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Lee Mingwei (American, b. Taiwan, 1964). The Moving Garden (detail), 2009. Installation view, Lyon Biennale (2009). Stainless steel, granite, water, fresh flowers, 2 × 4.4 × 39.4 ft. (0.6 × 1.34 × 12 m). Collection of Amy and Leo Shih, Taichung, Taiwan


                          
                          Lee Mingwei (American, b. Taiwan, 1964). The Moving Garden (detail), 2009. Installation view, Lyon Biennale (2009). Stainless steel, granite, water, fresh flowers, 2 × 4.4 × 39.4 ft. (0.6 × 1.34 × 12 m). Collection of Amy and Leo Shih, Taichung, Taiwan

Lee Mingwei (American, b. Taiwan, 1964). The Moving Garden (detail), 2009. Installation view, Lyon Biennale (2009). Stainless steel, granite, water, fresh flowers, 2 × 4.4 × 39.4 ft. (0.6 × 1.34 × 12 m). Collection of Amy and Leo Shih, Taichung, Taiwan

<p>Lee Mingwei (American, b. Taiwan, 1964). <i>The Moving Garden</i>, 2009. Installation view, Brooklyn Museum (2011). Stainless steel, granite, water, fresh flowers, 2 × 4.4 × 39.4 ft. (0.6 × 1.34 × 12 m). Collection of Amy and Leo Shih, Taichung, Taiwan</p>

Lee Mingwei (American, b. Taiwan, 1964). The Moving Garden, 2009. Installation view, Brooklyn Museum (2011). Stainless steel, granite, water, fresh flowers, 2 × 4.4 × 39.4 ft. (0.6 × 1.34 × 12 m). Collection of Amy and Leo Shih, Taichung, Taiwan

<p>Lee Mingwei (American, b. Taiwan, 1964). <i>The Moving Garden</i>, 2009. Installation view, Brooklyn Museum (2011). Stainless steel, granite, water, fresh flowers, 2 × 4.4 × 39.4 ft. (0.6 × 1.34 × 12 m). Collection of Amy and Leo Shih, Taichung, Taiwan</p>

Lee Mingwei (American, b. Taiwan, 1964). The Moving Garden, 2009. Installation view, Brooklyn Museum (2011). Stainless steel, granite, water, fresh flowers, 2 × 4.4 × 39.4 ft. (0.6 × 1.34 × 12 m). Collection of Amy and Leo Shih, Taichung, Taiwan

<p>Lee Mingwei (American, b. Taiwan, 1964). <i>The Moving Garden</i>, 2009. Installation view, Brooklyn Museum (2011). Stainless steel, granite, water, fresh flowers, 2 × 4.4 × 39.4 ft. (0.6 × 1.34 × 12 m). Collection of Amy and Leo Shih, Taichung, Taiwan</p>

Lee Mingwei (American, b. Taiwan, 1964). The Moving Garden, 2009. Installation view, Brooklyn Museum (2011). Stainless steel, granite, water, fresh flowers, 2 × 4.4 × 39.4 ft. (0.6 × 1.34 × 12 m). Collection of Amy and Leo Shih, Taichung, Taiwan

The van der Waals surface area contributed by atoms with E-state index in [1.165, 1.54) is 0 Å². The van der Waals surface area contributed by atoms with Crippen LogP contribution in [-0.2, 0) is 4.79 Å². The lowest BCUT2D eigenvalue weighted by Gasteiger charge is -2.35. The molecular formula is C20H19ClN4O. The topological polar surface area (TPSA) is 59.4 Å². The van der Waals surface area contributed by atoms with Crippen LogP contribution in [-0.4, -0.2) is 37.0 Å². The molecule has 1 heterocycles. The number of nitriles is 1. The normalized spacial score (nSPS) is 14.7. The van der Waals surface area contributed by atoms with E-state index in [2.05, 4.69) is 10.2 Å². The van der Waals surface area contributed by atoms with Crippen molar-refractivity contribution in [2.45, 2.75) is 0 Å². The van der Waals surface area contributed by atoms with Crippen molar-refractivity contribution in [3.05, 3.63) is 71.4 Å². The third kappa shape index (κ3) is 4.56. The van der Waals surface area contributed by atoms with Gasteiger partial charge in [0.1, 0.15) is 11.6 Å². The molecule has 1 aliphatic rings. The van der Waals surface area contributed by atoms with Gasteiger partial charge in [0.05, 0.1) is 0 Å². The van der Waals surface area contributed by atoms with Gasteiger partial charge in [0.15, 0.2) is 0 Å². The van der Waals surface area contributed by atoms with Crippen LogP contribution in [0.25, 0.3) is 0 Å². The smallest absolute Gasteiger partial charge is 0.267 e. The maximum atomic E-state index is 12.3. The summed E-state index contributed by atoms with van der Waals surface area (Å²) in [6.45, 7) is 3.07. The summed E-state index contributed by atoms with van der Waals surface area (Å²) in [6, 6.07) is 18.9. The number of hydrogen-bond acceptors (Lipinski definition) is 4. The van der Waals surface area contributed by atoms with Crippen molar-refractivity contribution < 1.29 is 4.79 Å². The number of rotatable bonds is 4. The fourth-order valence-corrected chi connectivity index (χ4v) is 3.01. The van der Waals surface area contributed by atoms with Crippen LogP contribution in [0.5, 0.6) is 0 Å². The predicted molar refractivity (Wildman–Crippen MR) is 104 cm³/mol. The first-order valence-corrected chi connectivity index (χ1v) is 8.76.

As you give your flower to a stranger, we invite you to document the exchange. This step is not necessary for understanding The Moving Garden, but offers a way for you to share your experience.

Lee Mingwei: “The Moving Garden”

October 5, 2011–January 22, 2012

The Moving Garden comprises a forty-five-foot-long granite table with one hundred freshly cut flowers that appear to grow out of a channel running down its middle. Created by New York–based artist Lee Mingwei, the interactive installation also includes single blossoms arranged around the channel, which visitors are invited to take when they leave the Museum, on the condition that they make a detour on the way to their next destination and give the flower to a stranger as a gift. As the day wears on, the flowers on the table disappear, one by one. The next day, they are replaced, and the cycle begins again.

Lee’s piece was inspired by his reading of Lewis Hyde’s The Gift: Imagination and the Erotic Life of Property, which explores the beneficial effects of gifts on both those who give them and those who receive. Another inspiration came on a spring day, when the artist was sitting along the banks of the Rhône River in Lyon and saw hundreds of flowers inexplicably floating downstream. This 2009 piece is one of many participatory works of art that Lee has been creating since the late 1990s.

Lee Mingwei: “The Moving Garden” was organized by Eugenie Tsai, John and Barbara Vogelstein Curator of Contemporary Art, Brooklyn Museum, in close cooperation with the artist.

Lee Mingwei: “The Moving Garden” is made possible by the Taipei Cultural Center of TECO in New York and by generous support from Rong-Chaun Chen, Jane Lombard and Richard J. Lombard, Amy and Leo Shih, and Wen-Chuan Tseng.

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